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The Economic Value of SEL

There is a widely used statistic looking at the economic benefit of SEL programs. Columbia University's 2015 study found an 11:1 return on investment of evidence-based SEL programming. The report identified 6 SEL programs (including Second Step) and established the economic return of each program individually and as a whole.

Overall, the report "indicate[s] that SEL interventions can easily pass a benefit-cost test. In fact, the weighted average benefit-cost ratio across all six interventions with prior evidence of effectiveness indicates that identified benefits outweigh the costs by a factor of 11:1, with an average net present value per 100 participants of $618,380."

What is not commonly discussed however, is the standalone cost-benefit analysis of Second Step. The below excerpt from the report outlines the economic benefits when Second Step is implemented in the classroom:

"The costs and minimum net benefits for Second Step are reported in Table 8. Assuming that the costs of instruction are counted, the program costs for one year are $440. The benefits in terms of reduced aggression are $4,320. The baseline estimate therefore yields a net benefit of $388,000 per 100 participants. The sensitivity tests show that Second Step is likely to yield positive net benefits under a range of scenarios. For example, if we apply the benefits from reducing the number of at-risk youth, then the net present value per 100 students increases from the baseline to $711,000. If we assume fadeout is not immediate (within one year) but is only complete after three years, then the net present value increases even further to $796,000.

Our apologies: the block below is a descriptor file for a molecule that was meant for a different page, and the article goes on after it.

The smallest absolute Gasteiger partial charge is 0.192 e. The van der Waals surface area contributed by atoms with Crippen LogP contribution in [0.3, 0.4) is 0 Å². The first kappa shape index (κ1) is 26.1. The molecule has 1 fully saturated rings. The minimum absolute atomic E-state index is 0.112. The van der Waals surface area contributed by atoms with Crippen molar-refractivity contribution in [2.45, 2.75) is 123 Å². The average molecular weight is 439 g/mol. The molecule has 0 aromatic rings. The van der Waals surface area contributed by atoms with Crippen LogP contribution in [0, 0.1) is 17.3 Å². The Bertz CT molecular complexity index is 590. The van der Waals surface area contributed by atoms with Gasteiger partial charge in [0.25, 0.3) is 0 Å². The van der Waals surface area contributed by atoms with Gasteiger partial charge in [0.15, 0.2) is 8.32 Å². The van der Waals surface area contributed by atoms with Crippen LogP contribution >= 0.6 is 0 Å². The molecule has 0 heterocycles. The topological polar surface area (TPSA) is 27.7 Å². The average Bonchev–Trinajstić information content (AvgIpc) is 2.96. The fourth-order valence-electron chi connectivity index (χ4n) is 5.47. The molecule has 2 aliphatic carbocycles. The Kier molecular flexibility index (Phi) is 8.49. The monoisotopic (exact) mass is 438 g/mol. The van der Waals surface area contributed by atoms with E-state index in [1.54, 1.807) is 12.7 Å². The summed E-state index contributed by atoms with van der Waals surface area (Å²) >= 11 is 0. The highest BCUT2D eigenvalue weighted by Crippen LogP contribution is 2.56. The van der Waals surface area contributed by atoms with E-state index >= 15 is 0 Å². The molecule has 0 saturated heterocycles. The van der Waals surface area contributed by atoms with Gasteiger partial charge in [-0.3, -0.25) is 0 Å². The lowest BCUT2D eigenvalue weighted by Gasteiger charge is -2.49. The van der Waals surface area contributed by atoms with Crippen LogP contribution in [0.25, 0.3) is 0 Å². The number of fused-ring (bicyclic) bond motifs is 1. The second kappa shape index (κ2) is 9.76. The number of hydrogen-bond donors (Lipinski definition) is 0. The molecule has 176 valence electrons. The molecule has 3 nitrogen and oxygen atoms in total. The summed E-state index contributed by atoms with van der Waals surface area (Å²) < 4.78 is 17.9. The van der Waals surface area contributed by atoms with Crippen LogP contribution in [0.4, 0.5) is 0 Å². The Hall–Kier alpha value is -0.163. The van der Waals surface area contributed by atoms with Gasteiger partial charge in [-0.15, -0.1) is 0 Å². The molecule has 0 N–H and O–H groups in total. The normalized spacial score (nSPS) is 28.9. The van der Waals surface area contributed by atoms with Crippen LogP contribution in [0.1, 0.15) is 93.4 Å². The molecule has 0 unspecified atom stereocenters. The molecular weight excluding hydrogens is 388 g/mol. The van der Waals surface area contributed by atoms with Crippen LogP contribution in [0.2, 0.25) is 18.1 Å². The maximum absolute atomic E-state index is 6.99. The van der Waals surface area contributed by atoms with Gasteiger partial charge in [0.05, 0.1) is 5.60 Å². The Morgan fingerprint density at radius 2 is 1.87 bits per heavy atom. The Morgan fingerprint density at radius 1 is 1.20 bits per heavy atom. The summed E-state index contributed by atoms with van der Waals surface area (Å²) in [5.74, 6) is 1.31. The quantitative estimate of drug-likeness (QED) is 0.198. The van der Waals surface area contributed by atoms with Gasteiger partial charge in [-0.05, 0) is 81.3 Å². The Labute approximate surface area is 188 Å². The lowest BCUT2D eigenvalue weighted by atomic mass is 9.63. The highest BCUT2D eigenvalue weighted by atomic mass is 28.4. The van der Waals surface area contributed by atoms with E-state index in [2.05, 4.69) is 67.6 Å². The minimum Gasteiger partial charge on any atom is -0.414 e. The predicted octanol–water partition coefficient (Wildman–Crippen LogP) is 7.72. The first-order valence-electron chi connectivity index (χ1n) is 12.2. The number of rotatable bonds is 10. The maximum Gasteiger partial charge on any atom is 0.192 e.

Finally, if we assume that achievement and other school outcomes are unchanged – even as the level of aggression is much lower – then the appropriate cost measure should exclude instructional costs. To the degree that a calmer environment reduces the need for discipline and disruption and makes the school safer, it is even conceivable that academic achievement could increase. In this case, the net resource requirement for Second Step is very small. Yet, it seems unlikely either that it is costless to displace instructional time or that instructional efforts in one direction do not jeopardize efforts in another direction. The overall result suggests a good return on an SEL investment under a variety of assumptions."

Positive Pieces Education is the Australian and New Zealand publisher and distributors of Second Step. Contact us for more information about how Second Step can benefit your school.


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